Banff National Park: 9 days in the backcountry

 

Ryan Titley climbs to Divide Pass—a scenic highlight on one of the best days of their 9-day backpack through Banff National Park's northeast wilderness. Jim Shipley photo.

Ryan Titley climbs to Divide Pass—a scenic highlight on one of the best days of their 9-day backpack through Banff National Park’s northeast wilderness. Jim Shipley photo.

One of the pleasures of writing this blog is receiving queries from backpackers seeking advice on trips into remote reaches of the Mountain Parks. I received a couple of these this spring, including one from a Jim Shipley of Calgary, who was planning a two-week trip through the eastern Front Ranges of Banff National Park.

After checking out his proposed route, and conferring with Parks Canada’s Don Gorrie, I sent Jim a few cautions concerning his rather ambitious itinerary and suggested some alternatives. And as usual, I asked him to get back to me when his trip was over. Recent trip experiences, particularly on far-flung trails, are how we keep the Canadian Rockies Trail Guide current and reliable.

In late September, Jim reported in on a successful nine-day, 130-km backpack through Banff’s northeast wilderness. Jim’s 13-page report, including photos, is too long to reproduce here, so I’ll do my best to summarize.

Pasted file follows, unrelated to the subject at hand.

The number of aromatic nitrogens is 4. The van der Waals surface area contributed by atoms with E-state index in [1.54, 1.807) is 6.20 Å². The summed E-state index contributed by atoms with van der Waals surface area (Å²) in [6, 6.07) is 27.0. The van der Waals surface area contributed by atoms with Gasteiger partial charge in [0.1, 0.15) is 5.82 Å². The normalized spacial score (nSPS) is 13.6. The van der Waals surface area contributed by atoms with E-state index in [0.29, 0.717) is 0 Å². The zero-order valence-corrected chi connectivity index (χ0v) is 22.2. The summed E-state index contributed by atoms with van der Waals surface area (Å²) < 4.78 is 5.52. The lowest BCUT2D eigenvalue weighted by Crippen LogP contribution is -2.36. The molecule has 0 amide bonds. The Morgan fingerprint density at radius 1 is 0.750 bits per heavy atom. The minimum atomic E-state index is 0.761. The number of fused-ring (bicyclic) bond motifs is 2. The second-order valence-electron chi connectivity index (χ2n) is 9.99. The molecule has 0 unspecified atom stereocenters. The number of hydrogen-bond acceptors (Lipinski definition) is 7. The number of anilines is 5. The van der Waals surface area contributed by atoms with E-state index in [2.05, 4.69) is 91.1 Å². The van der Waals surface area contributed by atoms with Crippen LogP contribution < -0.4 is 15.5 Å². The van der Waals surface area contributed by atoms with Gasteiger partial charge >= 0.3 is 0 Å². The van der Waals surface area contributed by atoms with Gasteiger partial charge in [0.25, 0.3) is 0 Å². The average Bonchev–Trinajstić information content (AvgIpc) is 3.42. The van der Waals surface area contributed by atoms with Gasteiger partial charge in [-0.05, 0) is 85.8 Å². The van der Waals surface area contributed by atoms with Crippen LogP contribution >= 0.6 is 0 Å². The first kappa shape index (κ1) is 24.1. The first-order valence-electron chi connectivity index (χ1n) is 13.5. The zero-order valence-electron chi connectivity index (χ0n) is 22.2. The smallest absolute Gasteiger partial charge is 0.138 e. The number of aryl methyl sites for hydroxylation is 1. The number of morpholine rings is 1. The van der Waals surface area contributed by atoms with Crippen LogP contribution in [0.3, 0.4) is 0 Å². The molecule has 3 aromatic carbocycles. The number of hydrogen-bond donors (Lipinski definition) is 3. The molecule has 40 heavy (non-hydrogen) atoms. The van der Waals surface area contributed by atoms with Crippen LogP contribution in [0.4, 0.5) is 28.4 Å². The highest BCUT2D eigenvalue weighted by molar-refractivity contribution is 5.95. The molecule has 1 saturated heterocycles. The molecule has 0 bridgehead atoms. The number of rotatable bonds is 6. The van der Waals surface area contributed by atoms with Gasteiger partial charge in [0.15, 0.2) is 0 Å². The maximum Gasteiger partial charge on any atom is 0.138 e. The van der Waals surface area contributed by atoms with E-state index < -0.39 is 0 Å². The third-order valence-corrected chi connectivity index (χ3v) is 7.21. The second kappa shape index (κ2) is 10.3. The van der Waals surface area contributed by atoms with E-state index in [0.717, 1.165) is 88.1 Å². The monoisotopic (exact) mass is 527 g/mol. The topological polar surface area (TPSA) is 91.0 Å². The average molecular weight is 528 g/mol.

Jim set off from Temple (Lake Louise) on Aug 22 with his two hiking buddies, Dan Ducholke and Ryan Titley. They crossed over Boulder Pass, the first of five passes on their route, and spent their first night at Baker Lake. The 8-km day would be the shortest of their trip.

As is usually the case on long treks, you spend your first night with fellow-backpackers (in this case, two young ladies who were trying out backcountry camping at Baker Lake), then it’s rare to encounter more than one party per day until you get within a day of civilization again. That was the case as the boys made their way down the Red Deer River to Divide Creek, over Divide Summit and down Peters Creek to the Clearwater River, up the Clearwater to Devon Lakes, and finally back to civilization via Clearwater, Pipestone and North Molar Passes.

It was encouraging to note that most of their daily encounters were with Parks Canada employees (sometimes I worry about the Parks Canada presence “back there”): a Parks Canada horse party fording the Red Deer River to Scotch Camp at the end of Day 3; a gruff, overly-officious Park Warden at Indianhead on Day 6; and a more-amiable, helicopter-assisted works crew restoring the historic Clearwater Patrol Cabin on Day 7.

As is usual on these adventures, the trip was a mixture of cloud, sunshine and downpours. Luckily, the latter didn’t drench the party until the final night at Fish Lakes, where they met their first “civilian” campers since the Red Deer headwaters. Only one grizzly bear was encountered (just south of Pipestone Pass), though there were lots of wolf tracks in the mud on the Red Deer.

Jim and his buddies emerged on the Icefields Parkway at Mosquito Creek on the afternoon of Aug 31. In reading his report a month later, I was happy to see that things haven’t changed all that much since we described these trails many moons ago. Don Gorrie forewarned that the always-sketchy Peters Creek trail below Divide Pass was even more difficult in the wake of 2013 washouts, and the boys certainly found it so. And it was nice to know that the Clearwater River ford remains “nut-deep,” as Jim so colourfully relates, even in late August.

For a full account of Jim’s trek, click Red Deer-Clearwater Circuit.